Alpine climbing NCCS rating
Grade I
Elevation Gain
4,810.00 ft (1,466.09 m)
17.00 mi (27.36 km)
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Mount Alice is a beast of a mountain that lies deep in the backcountry of Rocky Mountain National Park. Due to the very long day, you'll be on your own for most of this climb. Although you won't find any people, you'll certainly find a good challenge in tough terrain with a fun scramble to make it to the summit.

You're going to start this climb at the Wild Basin section of the park, just off CO 7 near Allens Park, Colorado. Drive until the dirt road ends (a sedan can easily make this road) and start your hike at the only trailhead in the parking lot. (Note: If winter conditions exist in the park, the gate will be closed approximately 2 miles from the summer trail parking, adding more mileage to an already long day. Check with the rangers if you aren't sure if the gate is open or not.)

Follow the trail to Lion Lakes. Continue up the easy and well-marked trail, going past Copeland Falls. About 1.4 miles in, you'll notice a sign for campsites on your left. To cut off some unnecessary miles, take this trail. Follow it up as it passes a half dozen backcountry sites. As you rise up the valley, you'll come out back onto the Thunder Lake Trail; follow it to the right.

Keep following this part of the trail for about 2.5 miles. Again, this climbs through old-growth forest with the sound of the North St. Vrain Creek rumbling in the distance. Keep a close eye out for deer, elk, and a variety of birds that live in this beautiful area.

The next junction you're looking for is the Thunder Lake/Lion Lake split. Take the right to contiune up to Lion Lakes. The trail will become a bit more steep at this point as you get closer and closer to treeline. Eventually you'll rise into a series of small ponds and meadows. Here you'll finally get a look at Mount Alice looming in the distance. At first, you'll see only the technical east face, but as you continue on you'll see more clearly the non-roped version of this climb.

Once you hit Lion Lake 1, you're nearing 7 miles into this hike—not even half way, and definitely not close to the toughest part of the climb! This would be a good point to take a rest, assess how you're feeling, and look closely at the weather. You'll be above treeline for a considerable amount of time from here, and if you get caught in a storm, there's nowhere to hide.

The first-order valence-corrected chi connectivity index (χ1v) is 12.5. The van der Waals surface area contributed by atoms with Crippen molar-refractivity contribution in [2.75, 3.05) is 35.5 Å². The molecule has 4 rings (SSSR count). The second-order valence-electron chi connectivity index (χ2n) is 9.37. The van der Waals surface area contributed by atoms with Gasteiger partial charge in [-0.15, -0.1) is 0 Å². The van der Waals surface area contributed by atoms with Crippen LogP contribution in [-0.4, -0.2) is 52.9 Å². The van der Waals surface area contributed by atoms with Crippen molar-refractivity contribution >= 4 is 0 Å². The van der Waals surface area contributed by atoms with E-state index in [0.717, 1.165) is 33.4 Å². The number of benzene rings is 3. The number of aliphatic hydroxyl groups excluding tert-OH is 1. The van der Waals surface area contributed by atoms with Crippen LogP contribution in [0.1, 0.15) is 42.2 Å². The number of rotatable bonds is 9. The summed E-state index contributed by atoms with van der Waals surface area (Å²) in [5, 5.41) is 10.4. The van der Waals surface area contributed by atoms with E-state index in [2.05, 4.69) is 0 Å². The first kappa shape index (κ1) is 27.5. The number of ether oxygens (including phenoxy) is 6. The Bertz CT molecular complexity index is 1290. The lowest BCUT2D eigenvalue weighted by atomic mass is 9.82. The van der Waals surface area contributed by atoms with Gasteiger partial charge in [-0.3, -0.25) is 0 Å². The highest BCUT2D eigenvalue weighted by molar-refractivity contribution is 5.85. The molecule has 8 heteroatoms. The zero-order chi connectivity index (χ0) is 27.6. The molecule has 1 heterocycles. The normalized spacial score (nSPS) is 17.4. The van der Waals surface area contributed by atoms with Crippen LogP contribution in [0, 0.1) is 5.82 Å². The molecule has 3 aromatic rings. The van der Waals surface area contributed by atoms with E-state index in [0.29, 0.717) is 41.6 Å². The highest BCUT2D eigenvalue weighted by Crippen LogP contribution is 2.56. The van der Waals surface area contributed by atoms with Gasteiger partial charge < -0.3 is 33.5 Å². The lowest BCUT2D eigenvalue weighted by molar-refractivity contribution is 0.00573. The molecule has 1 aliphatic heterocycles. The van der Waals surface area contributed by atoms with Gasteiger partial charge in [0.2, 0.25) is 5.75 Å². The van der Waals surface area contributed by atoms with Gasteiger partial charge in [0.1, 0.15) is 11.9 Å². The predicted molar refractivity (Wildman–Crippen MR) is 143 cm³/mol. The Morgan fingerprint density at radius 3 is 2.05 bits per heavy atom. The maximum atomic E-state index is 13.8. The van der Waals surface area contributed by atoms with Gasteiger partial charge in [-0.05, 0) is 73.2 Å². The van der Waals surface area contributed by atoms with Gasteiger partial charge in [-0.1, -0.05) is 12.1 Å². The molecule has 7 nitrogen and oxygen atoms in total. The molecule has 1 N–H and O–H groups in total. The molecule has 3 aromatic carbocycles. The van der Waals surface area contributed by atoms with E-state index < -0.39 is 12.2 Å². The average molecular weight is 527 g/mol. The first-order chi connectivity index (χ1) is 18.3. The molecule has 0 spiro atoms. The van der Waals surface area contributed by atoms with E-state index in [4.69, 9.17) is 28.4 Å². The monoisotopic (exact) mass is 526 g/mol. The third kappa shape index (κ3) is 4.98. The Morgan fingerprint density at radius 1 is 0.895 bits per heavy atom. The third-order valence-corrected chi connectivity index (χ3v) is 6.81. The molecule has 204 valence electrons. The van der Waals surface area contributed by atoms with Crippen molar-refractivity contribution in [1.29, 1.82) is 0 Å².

Follow Lion Lake on the established trail moving north. At the end of the lake, the official trail ends, and you will be relying on cairns and routefinding to get above the seond lake. Stay to the south (left) of the cliff bands, but be sure to take in the breathtaking views of the flowing waterfalls and (hopefully) blooming wildflowers. Early July and late August hikes are most promising for wildflower blooms. You'll have to cross a small stream, then continue heading up. You'll climb non-technical rocks and find yourself above and to the south of Lion Lake 2. There are even a few more lakes dotted across the landscape, which you can see from this viewpoint.

From here the cairns are mostly gone, and you'll have to rely on the mountains and the valley to guide the rest of the hike. Continue pushing westward. The east face of Mount Alice should be slightly to your left. Stay above both of the valleys on your left and right, and as you get over each hill there will be a relatively well-traveled trail going up a ridge to the Continental Divide. From the divide, you'll have a great view of the less-traveled west side of the park, as well as great views of the skyline. Again, be sure to check for storms. The next part (and most technical) of this climb contains steep, slabby rock that can be very slick when wet, and a fall will be fatal.

Continue left (south) from the divide. Climb over a narrow section to another small grassy field for about a quarter-mile. Now you're in what's called the Hourglass Ridge. You can see the shape in the notch of rock you'll be crossing to get to the summit notch. There's nothing extremely technical about this section, however, there is a lot of loose rock, and the potential for an exposed fall means you need to watch every step. Once you take a few precarious steps through the Hourglass Ridge you'll be on that steep slab of rock. Take it slow; if you move to the left, you can work your way off of it and onto the chossy blocks that you'll follow up a very steep block to the summit.

You're at about 8 to 10 miles into the hike at this point. Time to turn back! You'll hike out the same way you hiked in. Once you're down from the Divide, simply pay attention to the valley you're in and don't descend on either side. Continue straight down (east), having Lion Lake 2 at your left, until you begin to see the cairns again. You should be a short distance away from Lion Lake 1 and the official trail. Be wary of sore feet on the long hike out!

Logistics + Planning

Preferable season(s)




Parking Pass

Admission Fee

Open Year-round



Solitude. Challenge.


Long mileage. Exposure.

Pets allowed

Not Allowed

Trailhead Elevation

8,500.00 ft (2,590.80 m)

Highest point

13,310.00 ft (4,056.89 m)


Vault toilet
Geologically significant
Big vistas
Big Game Watching
Old-growth forest
Bird watching



Typically multi-day


Permit required


Primary aspect

North facing

Drinking water

Unfrozen water



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